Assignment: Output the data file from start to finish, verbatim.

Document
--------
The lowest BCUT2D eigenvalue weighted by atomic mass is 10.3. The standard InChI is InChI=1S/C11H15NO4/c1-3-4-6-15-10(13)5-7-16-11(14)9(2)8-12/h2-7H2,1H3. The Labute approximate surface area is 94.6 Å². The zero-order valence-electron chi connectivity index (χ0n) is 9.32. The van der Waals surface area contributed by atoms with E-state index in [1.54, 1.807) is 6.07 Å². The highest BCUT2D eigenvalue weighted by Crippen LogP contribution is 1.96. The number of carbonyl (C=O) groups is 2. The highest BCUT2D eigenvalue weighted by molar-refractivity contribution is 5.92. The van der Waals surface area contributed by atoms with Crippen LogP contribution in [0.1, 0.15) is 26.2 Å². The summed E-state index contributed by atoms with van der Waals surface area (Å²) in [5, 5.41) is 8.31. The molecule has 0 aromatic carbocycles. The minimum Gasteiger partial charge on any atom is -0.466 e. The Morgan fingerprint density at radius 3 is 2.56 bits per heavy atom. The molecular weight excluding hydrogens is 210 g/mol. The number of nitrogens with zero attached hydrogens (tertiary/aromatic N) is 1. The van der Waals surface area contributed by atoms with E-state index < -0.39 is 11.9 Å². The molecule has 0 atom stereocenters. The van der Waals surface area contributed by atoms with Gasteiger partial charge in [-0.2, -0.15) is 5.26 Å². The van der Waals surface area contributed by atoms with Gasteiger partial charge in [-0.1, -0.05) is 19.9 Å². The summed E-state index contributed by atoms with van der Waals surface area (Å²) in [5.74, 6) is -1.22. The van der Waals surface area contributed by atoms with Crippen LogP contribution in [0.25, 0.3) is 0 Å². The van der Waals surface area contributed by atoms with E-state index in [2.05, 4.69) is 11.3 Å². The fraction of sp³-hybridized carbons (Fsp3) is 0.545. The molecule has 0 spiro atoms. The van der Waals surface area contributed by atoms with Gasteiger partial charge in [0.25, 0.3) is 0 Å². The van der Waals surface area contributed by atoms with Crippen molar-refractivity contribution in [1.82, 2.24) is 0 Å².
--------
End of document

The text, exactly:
The lowest BCUT2D eigenvalue weighted by atomic mass is 10.3. The standard InChI is InChI=1S/C11H15NO4/c1-3-4-6-15-10(13)5-7-16-11(14)9(2)8-12/h2-7H2,1H3. The Labute approximate surface area is 94.6 Å². The zero-order valence-electron chi connectivity index (χ0n) is 9.32. The van der Waals surface area contributed by atoms with E-state index in [1.54, 1.807) is 6.07 Å². The highest BCUT2D eigenvalue weighted by Crippen LogP contribution is 1.96. The number of carbonyl (C=O) groups is 2. The highest BCUT2D eigenvalue weighted by molar-refractivity contribution is 5.92. The van der Waals surface area contributed by atoms with Crippen LogP contribution in [0.1, 0.15) is 26.2 Å². The summed E-state index contributed by atoms with van der Waals surface area (Å²) in [5, 5.41) is 8.31. The molecule has 0 aromatic carbocycles. The minimum Gasteiger partial charge on any atom is -0.466 e. The Morgan fingerprint density at radius 3 is 2.56 bits per heavy atom. The molecular weight excluding hydrogens is 210 g/mol. The number of nitrogens with zero attached hydrogens (tertiary/aromatic N) is 1. The van der Waals surface area contributed by atoms with E-state index < -0.39 is 11.9 Å². The molecule has 0 atom stereocenters. The van der Waals surface area contributed by atoms with Gasteiger partial charge in [-0.2, -0.15) is 5.26 Å². The van der Waals surface area contributed by atoms with Gasteiger partial charge in [-0.1, -0.05) is 19.9 Å². The summed E-state index contributed by atoms with van der Waals surface area (Å²) in [5.74, 6) is -1.22. The van der Waals surface area contributed by atoms with Crippen LogP contribution in [0.25, 0.3) is 0 Å². The van der Waals surface area contributed by atoms with E-state index in [2.05, 4.69) is 11.3 Å². The fraction of sp³-hybridized carbons (Fsp3) is 0.545. The molecule has 0 spiro atoms. The van der Waals surface area contributed by atoms with Gasteiger partial charge in [0.25, 0.3) is 0 Å². The van der Waals surface area contributed by atoms with Crippen molar-refractivity contribution in [1.82, 2.24) is 0 Å².